February 18, 2016 at 9:35 am #96407KatParticipant
I would love help coping with work. I love the people I work with, have great management, but the job itself is the most monotonous I’ve ever had. I’m a cashier, I won’t be forever, in six months or so I’m going to pursue my dream of a tattooing apprenticeship somewhere and live with my loving fiance. However that doesn’t stop me from feeling overwhelmed, at least a few times a day I deal with abusive customers, who can be rude and who clearly look down on me. I know not to take it personally, their aggression is a product of their suffering, but that doesn’t mean I should be on the receiving end. That being said it’s not something I can walk away from. That on top of doing and saying the same 3 or 4 things everyday for 8 hours makes me feel sick inside. I am not challenged nor am I inspired. I understand it could be much worse, I am lucky to have many of the securities I have, but that knowledge doesn’t drive my sorrow away. I would love any advice on dealing with my current situation. Thank you very much for your input!February 18, 2016 at 10:07 am #96408AnonymousGuest
Ideas that come to mind:
1. While working, make it a point to observe and study the tattoos of customers, comment on their tattoos, ask questions about those, where they had those done, when, do they like it… you know the questions you care about. You can study an enormous number of tattoos as a cashier all day long… I often wonder about people with a tattoo for 20 years or so, if they regret them.
2. Imagine you are a robot doing a robot’s job (this is what it is, isn’t it?) Postpone being human for later, breaks and end of day.
I like #2. I think there is something there… as a robot you have no feelings, so nothing personal to take from rude customers. But do assert yourself with those! Do not submit to abuse. But other than asserting, robot you are, what do you think?
anitaFebruary 18, 2016 at 11:55 pm #96461ShellyParticipant
I know what you are going through!! I worked as a cashier/retail through college, and I felt the same way. Here is how I dealt:
– Everyday, I would tell myself “this is not forever. This is totally temporary. I am not a cashier, I just work as one.”
– Sometimes, I would pretend to be an actress. If I was getting bored, I would try and be really chipper to some people, or if there was something I wanted to work on (maybe like initiating convo, or trying to be assertive) I would practice on customers.
– As for the abuse, use your managers!!! I would always start with an apology on behalf of the store or ask what they would like me to do. When that isn’t good enough, I go straight to “would you like to speak with a manager?” We are not punching bags, and society doesn’t understand how much abuse retail workers go through on a daily. I quit a job once when I got a caller on the phone threaten to find me and kill me for not lowering his payment which was out of my control, and management did not support me. Not worth it!
Good luck!February 19, 2016 at 9:21 am #96488KatParticipant
Thank you Anita, thank you Shelly. The robot idea is interesting, but I’m not sure how I could disconnect like that. But it would be nice to detach myself sometimes. It’s interesting you pretended to act Shelly, not sure it that’s my cup of tea but I’m glad it worked for you! As far as using managers sometimes it’s just a rude person and it happens so fast there’s nothing to do about it, they are often people who just glare at you for making a mistake or say something mean quickly and move on like you don’t matter. It’s so incredibly busy where I work I don’t even catch the personal info of some of these people. I am thinking of quick responses I can make that show I won’t tolerate abuse and are mature so hopefully that will help.February 19, 2016 at 9:42 am #96491AnonymousGuest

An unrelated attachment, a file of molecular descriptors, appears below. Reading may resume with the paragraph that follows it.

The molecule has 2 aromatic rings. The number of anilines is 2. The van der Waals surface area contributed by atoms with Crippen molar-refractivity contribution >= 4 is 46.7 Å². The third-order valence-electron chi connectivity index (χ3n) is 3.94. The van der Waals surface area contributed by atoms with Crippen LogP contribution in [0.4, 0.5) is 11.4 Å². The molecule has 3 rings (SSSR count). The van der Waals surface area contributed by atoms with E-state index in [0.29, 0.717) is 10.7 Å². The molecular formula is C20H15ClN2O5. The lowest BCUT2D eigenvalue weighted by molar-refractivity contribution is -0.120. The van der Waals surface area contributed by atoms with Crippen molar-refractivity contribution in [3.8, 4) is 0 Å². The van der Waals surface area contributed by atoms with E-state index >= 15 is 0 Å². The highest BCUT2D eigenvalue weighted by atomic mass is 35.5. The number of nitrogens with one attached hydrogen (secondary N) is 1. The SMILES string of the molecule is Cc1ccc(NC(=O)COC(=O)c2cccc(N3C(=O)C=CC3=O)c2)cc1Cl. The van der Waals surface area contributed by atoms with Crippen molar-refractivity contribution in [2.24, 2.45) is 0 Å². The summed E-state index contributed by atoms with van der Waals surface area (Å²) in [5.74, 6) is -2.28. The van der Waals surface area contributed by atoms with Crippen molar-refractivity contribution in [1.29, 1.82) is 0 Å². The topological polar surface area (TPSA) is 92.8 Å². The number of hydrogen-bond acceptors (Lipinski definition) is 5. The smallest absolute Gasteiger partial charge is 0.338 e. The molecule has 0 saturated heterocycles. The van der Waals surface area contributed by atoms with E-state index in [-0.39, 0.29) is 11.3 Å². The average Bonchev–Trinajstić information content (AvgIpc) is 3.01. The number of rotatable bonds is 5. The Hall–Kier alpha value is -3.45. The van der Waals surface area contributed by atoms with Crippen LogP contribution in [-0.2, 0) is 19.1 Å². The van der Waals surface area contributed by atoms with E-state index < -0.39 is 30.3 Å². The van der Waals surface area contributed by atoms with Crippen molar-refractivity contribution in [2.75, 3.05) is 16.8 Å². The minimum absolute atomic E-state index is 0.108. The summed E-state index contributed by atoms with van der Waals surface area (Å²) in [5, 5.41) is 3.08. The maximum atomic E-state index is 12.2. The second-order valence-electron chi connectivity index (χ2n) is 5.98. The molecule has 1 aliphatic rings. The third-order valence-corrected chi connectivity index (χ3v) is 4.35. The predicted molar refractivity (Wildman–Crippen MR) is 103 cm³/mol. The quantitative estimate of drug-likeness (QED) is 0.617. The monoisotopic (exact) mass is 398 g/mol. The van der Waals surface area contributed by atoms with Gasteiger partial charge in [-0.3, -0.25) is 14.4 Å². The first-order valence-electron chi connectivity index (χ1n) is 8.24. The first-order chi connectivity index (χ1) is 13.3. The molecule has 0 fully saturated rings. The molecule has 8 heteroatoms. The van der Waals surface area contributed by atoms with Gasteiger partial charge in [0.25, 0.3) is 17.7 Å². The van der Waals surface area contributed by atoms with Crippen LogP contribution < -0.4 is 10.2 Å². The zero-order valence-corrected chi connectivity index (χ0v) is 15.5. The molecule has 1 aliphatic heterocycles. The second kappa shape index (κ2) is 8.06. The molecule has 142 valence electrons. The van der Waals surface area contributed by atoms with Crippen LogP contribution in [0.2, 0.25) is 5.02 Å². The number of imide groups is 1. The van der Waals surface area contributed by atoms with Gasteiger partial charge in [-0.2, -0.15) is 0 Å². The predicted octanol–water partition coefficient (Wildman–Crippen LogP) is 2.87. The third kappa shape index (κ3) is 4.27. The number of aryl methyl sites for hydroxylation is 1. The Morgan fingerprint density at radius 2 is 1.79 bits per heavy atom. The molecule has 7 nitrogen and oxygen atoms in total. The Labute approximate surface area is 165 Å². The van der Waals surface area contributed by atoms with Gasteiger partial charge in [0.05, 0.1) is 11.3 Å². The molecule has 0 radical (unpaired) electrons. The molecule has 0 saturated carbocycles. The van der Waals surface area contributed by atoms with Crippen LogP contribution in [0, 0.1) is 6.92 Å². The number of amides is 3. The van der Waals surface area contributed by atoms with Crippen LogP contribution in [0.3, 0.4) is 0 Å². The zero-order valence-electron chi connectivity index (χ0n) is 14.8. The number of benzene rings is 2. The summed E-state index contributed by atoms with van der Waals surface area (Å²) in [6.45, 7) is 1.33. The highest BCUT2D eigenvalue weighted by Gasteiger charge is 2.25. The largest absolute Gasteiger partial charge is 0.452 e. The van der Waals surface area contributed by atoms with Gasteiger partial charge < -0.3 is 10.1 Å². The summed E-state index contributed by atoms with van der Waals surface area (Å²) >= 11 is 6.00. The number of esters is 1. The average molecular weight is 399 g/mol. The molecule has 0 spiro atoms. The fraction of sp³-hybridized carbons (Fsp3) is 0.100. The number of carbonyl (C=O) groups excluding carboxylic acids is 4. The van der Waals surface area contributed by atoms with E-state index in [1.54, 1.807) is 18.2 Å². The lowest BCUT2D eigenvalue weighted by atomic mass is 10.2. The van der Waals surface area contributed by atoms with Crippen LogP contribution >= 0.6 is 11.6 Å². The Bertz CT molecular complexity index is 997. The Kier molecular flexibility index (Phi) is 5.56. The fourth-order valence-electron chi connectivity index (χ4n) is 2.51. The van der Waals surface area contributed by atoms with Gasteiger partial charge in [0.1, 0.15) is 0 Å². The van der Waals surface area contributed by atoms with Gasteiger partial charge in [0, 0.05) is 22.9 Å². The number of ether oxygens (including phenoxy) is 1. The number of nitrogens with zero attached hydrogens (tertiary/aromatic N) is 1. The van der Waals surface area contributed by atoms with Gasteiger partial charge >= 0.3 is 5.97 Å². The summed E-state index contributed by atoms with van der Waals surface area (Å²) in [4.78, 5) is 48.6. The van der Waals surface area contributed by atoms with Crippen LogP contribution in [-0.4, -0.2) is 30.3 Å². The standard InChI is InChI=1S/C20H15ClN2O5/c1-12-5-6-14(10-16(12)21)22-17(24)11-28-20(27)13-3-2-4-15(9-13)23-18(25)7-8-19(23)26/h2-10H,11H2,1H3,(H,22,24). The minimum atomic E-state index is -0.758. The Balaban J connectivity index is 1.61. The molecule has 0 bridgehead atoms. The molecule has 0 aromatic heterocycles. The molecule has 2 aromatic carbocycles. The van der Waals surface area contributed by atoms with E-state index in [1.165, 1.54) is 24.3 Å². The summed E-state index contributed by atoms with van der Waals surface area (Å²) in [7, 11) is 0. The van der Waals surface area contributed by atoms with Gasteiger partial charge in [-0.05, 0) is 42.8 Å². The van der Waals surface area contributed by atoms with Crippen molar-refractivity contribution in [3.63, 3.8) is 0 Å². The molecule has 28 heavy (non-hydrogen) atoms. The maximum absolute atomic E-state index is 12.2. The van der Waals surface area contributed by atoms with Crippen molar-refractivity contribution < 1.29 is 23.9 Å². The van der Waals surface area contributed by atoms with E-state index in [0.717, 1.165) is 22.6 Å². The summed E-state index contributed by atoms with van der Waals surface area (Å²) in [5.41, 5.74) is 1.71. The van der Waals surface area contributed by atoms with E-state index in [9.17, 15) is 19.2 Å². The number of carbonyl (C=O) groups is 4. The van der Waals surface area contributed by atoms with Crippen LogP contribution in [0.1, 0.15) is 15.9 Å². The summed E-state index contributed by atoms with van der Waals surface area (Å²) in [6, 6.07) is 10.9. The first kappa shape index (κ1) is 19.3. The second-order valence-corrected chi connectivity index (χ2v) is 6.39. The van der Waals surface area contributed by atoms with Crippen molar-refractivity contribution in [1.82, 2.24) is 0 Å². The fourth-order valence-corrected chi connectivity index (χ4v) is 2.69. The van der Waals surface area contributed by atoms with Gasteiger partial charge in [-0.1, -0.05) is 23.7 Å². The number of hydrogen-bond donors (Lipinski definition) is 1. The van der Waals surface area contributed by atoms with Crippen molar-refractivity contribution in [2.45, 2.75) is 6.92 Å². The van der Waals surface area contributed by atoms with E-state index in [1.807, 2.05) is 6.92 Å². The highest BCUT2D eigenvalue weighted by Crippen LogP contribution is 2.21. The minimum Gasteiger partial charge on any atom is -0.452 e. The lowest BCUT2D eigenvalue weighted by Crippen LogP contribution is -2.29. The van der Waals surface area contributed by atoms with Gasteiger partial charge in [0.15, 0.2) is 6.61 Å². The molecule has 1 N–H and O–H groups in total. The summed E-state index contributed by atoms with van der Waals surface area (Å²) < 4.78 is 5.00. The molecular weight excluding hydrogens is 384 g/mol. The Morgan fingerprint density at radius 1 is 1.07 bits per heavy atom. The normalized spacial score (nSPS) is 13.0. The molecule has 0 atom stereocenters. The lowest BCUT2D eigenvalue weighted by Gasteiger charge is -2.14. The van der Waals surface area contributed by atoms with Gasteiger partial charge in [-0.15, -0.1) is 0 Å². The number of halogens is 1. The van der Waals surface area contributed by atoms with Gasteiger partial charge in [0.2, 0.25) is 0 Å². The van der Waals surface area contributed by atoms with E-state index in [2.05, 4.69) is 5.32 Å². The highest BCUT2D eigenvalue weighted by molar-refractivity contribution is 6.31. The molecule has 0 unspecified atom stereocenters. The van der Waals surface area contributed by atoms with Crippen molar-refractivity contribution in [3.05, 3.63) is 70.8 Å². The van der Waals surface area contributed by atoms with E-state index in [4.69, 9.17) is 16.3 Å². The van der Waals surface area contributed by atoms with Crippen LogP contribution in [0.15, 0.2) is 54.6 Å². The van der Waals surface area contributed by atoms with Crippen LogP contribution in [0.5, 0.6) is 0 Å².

How about placing a sign by your cash register, to be kind to the cashier or something like that? i don’t remember seeing such a sign. What if you suggested this to a manager? Word it right. And when a fast moving rude customer passes by you, you can point to the sign? That will be a quick pointing..
Still brainstorming here.
anitaFebruary 21, 2016 at 8:58 am #96646MichelleParticipant
One of my first ‘real’ jobs was as a cashier so I get where you are coming from for sure! For me – the trick has always been to remember I’m the one choosing to stay at the job – if I really need to I can choose to leave and accept the consequences/compromises that involves. That frees my mind up to figure out what I can get out of the job to help me towards my dreams in a positive way. I’m talking from years of experience here as someone who’s now considered a very able senior management figure in what many people would consider a great career. Yet I’ve always known ‘this isn’t me’ and have used each job to support achieving my own dreams, sometimes more knowingly than others for sure!
You’re one step ahead of a lot of people in knowing what dream you want to get after – why are you waiting? If it’s money, consider each dull day an investment to your freedom! Use the time at work to break down the steps to achieve your dream, plan out what you need to do and when – turning dreams into concrete steps has been my steadfast way to seeing them happen. Use the rude customers as practice for when you will one day own your own tattoo parlour!! Get advice on how to write a good business case for funding your future tattoo parlour whilst working with friendly financial knowledgeable people! If all else fails imagine the rude customers naked and you won’t be able to help but smile and make them wonder why 🙂
It’s actually amazing how many times what seems like irrelevant experiences make sense at later points in your life….hope the ideas help out – by now you are already that bit closer to your dream!